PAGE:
Words by Bec Helvete
Photos by John Raptis
It is not often one gets to see a headline show on home soil by a band as big as Satyricon. One of the founding bands of the notorious Norwegian metal scene, they have taken their own path musically to become one of the most well-known metal bands today. The tour announcement was hotly anticipated, and an hour before doors open the queue already stretches down the block. Once inside the dedicated fans aim for a position as close to the barrier as possible, and the venue quickly fills. The air is full of anticipation and excitement. With a back catalogue spanning over 20 years, we are all curious to hear what the set list will be. Unusually there is only one opening band, but tonight Satyricon will be playing a two-hour set. Though you really only need on opening band when it is a band like Deadspace.
An atmospheric, depressive blackened rock/metal 5 piece from Perth, Deadspace have been garnering attention in their own right. After watching them play live it is easy to see why. The crowd is already substantial when they walk on stage. They immediately launch into their set with little preamble. The music is heavy and dark. We are blasted with rolling blast beats and catchy riffs, including lashings of the Norwegian riff the headlining band helped make famous. At times the songs are melancholic but never lose that hard metal edge. The lead vocals of Chris Gebauer flick between a screaming growl and clean singing, which really stands out and grabs your attention. The set is tight and well rehearsed, and the band’s stage presence makes an impact. The audience is drawn into the music, the band gaining and keeping their attention. On the second last song, the band is joined by guest vocalist Nick Magur from Melbourne blackened bands Greytomb and Adamus Exul, to heavy applause and cheering. Magur’s vocals add a hard but mournful element that really takes things to the next level. The whole performance is emotive, yet heavy and catchy in the way a metal performance should be. This was a flawless set. This was headlining material, and the band nailed what many would consider to be a difficult opening slot.
We didn’t have to wait long for what we came for. As Satyricon walk on stage, the crowd bursts into cheers. The show that followed was one of the best I have experienced. The set list is full of well known, and well loved, classics and peppered with songs from their latest release ‘Deep Calleth Upon Deep’. Each song is well rehearsed and the skill of each member threads its way through every note. They play crowd favourite, and easily their most well-known song, Black Crow On A Tombstone early in the show. Each song showcases the many different sounds and sides the band has displayed over the years. From the classic old school black metals riffs of Mother North, to the heavy yet melodic Now, Diabolical there truly was something for every fan. The audience knows every word of this set and sings back enthusiastically. The energy is palpable and frontman Satyr uses every bit of his imposing stage presence to drive home each note. His grim throaty growl is as clear and atmospheric as ever, the man’s performance somehow getting better and better over the years like a well-aged scotch. Between songs, he cheekily interacts with the audience, at one point exhorting them to create an epic mosh pit on the threat that the crowd may be outdone by the one previously in Perth.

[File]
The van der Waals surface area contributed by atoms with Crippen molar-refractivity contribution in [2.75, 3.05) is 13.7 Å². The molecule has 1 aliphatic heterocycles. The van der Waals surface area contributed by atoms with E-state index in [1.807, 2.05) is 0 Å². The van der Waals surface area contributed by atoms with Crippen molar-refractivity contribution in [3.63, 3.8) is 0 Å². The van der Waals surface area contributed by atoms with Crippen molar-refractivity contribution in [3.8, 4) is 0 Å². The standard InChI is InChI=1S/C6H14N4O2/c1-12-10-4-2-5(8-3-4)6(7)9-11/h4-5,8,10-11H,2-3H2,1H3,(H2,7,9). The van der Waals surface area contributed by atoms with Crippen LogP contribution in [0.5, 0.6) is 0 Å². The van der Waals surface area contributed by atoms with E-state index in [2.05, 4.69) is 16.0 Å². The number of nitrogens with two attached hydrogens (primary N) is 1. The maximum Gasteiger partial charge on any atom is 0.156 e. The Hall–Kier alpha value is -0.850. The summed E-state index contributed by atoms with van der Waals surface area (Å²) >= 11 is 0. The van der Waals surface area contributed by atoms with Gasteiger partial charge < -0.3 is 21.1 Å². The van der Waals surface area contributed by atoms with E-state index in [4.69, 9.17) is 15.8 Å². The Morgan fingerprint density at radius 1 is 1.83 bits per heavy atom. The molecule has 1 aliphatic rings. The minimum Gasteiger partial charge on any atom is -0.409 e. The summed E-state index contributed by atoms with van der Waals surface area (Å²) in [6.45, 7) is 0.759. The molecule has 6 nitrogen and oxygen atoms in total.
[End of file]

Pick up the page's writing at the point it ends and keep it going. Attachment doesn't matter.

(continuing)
As each song is played, the set continues to improve. The musicianship of each member is clear, not a dead or sour note to be heard. Of course, one cannot mention Satyricon without talking of the drumming of the eponymous Frost. The only other founding member along with Satyr, he is one of the most legendary drummers in both black metal, and the metal scene as a whole. He also has a reputation as one of the fastest and most energetic too. With each song, it becomes clear how he earned this reputation. During each song, he thrashes out every beat, never slowing down or missing a note. He tackles the drums like an athlete and even headbands along at times, a feat which is certainly a sight with how fast his hands move. As they thank the audience and go to leave, we know this can’t be the end. But the crowd does their part, stomping and cheering as the band re-enter for the big finale. They have most certainly saved the best for last. They play Pentagram Burns and Fuel For Hatred like a machine, the songs hitting us like an aural assault of the best kind. The mosh pit goes crazy. During this section Satyr puts to rest the rumour that this was the last Australian tour, assuring us they will be back and driving the crowd wild. Frost comes out from behind the kit to wave at the audience who begin to clap and chant.
Frost stamps his feet in time and works the crowd to a frenzy. It’s a great moment that feels almost intimate. The audience chants the name of their most popular song they have yet to play. The band delivers. As the first strains of K.I.N.G begin to play, the audience goes insane. We all sing along. That wonderful exchange between audience and band is strong, and Satyr leans in close to the front row as he growls out the lyrics with us. It is no surprise that when the band all link arms to take a final bow, they must wait out lengthy cheering from the audience. As the band leave and the crowd disperses, it can be said that this was one of the best shows Melbourne has seen this year. A truly great gig is an experience, and this was a mind-blowing experience that left us all euphoric. The band proved why they are so popular and silenced critics, playing one of the tightest sets I have ever seen. This is how it is done. This is why we pay the ticket prices and camp out at the door. This was the show of a lifetime and not to be missed. Satyricon Australian tour continues on with shows in Sydney, Canberra, and Brisbane.
Purchase tickets HERE to ensure you don’t miss out!